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Malaysia
Event and Street Photographer who leads by the Spirit of God and loves to capture the moment in life either in door or on the street.

Friday, February 8, 2013

Dalat as I see it

Dalat is one of the town that we passed as we drive home from Sibu which is also my hometown. Dalat is the town that most of the villages used to visit when they need any food supplies or medical treatment.

Armed with my buddy Nikon D7000 matched with Tamron 17-50mm f/2.8 VC, I roamed the street and along it's beautiful Oya River.

This Dalat as I see it either during the day or night.

Let's start with something close to the Melanau as I am a Melanau by race.
The symbol of Dalat is Jerunei or Kelidieng as it is called in Melanau language. This symbol also shows that Dalat is a Melanau town where Melanaus are the majority beside Iban and the Chinese.

 It's raining when I captured this images and I hope my camera can cope with a bit of water drops. Yet I am hoping to get something weather sealed camera like Olympus OMD-EM5 one day.




If you could not read the plate.
It says something like this: JERUNEI/KELIDIENG
JERUNEI or KELIDIENG is a post which has armful diameter. It is made of belian timber, a wood that can stand the weather condition and can last for centuries. The JERUNEI is carved in various kind of patterns. Some of the JERUNEI has simple patterns and some were carved with complicated designs which takes years to finish. Those patterns were made by Melanau's craftman. According to legend, when a King dies his corpse will not be buried immediately but placed inside the cascade. Later the cascade will be placed inside a special shelter near the JERUNEI.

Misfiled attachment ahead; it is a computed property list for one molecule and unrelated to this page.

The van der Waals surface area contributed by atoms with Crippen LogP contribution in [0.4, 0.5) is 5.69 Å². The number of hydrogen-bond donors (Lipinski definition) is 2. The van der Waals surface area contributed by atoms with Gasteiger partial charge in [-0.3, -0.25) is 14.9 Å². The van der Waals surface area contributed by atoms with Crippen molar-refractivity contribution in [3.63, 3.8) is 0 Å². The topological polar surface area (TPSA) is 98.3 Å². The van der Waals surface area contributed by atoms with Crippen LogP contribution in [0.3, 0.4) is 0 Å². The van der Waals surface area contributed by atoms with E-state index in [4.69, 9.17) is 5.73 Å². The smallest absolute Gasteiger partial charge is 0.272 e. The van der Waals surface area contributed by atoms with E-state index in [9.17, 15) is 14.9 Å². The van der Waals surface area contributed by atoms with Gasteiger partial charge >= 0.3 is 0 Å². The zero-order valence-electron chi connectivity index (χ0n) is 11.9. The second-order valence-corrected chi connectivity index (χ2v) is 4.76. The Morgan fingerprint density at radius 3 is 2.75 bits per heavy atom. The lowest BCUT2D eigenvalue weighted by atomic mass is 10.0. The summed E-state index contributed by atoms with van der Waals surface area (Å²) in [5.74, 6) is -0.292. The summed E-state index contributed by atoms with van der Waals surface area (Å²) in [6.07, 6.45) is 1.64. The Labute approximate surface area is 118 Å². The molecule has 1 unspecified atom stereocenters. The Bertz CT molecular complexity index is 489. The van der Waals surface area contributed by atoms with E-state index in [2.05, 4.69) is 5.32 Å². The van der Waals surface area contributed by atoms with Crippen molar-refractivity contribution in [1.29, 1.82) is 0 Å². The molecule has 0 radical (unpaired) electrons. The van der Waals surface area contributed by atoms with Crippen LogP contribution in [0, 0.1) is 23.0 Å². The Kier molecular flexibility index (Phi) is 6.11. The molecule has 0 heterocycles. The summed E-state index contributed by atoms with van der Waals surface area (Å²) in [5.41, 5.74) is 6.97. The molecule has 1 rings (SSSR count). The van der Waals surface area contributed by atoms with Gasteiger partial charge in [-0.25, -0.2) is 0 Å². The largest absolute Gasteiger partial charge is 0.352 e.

After the King's corpse rotten, the bones of the late King will be gathered and placed inside an urn. Then the urn which contained the King's bones will be placed inside the JERUNEI. During the burial ceremony, a daughter of a slave will be brought to the King by the King's family. That young slave's daughter will then be hanged on the top of the JERUNEI and leave her staved to dead. (According to my mother's story her Grandparents used to tell stories of young virgin slave crying from the top of the JERUNEI asking for water.) The reason behind this act is so that the spirit of the slave can serve the King just like when the King lives.
A male slave will be thrown into the JERUNEI so that his spirit will become the guard, waiter or oar craftsman for the King's spirit in his way to death realm (Liko Matai).
(According to my Father Ragai Bin Dit, in the old days the living Melanau will send their dead to the Liko Matai in a special ceremony where the living actually row their boat into the Death Realm and can pluck the fruit over the other side and bring back to the living world. Hard to believe but that is their story.)

Dalat's Tao Pek Kong captured just after sunset.
In the evening I have another round with my wife to Dalat town to buy something from the night market which opened twice a week. I cannot choose my time for photography but time of the day has their own beauty and uniqueness in photography either it's a Golden Hour or a Blue Hour or complete darkness.


Melanau's village by the the Oya River

Dalat's Wet Market

Dalat's Shop lots
Boats - Main mode of transport before the building of Road.

This are their River Kancil or Mini Austin

Melin, my dear friend.



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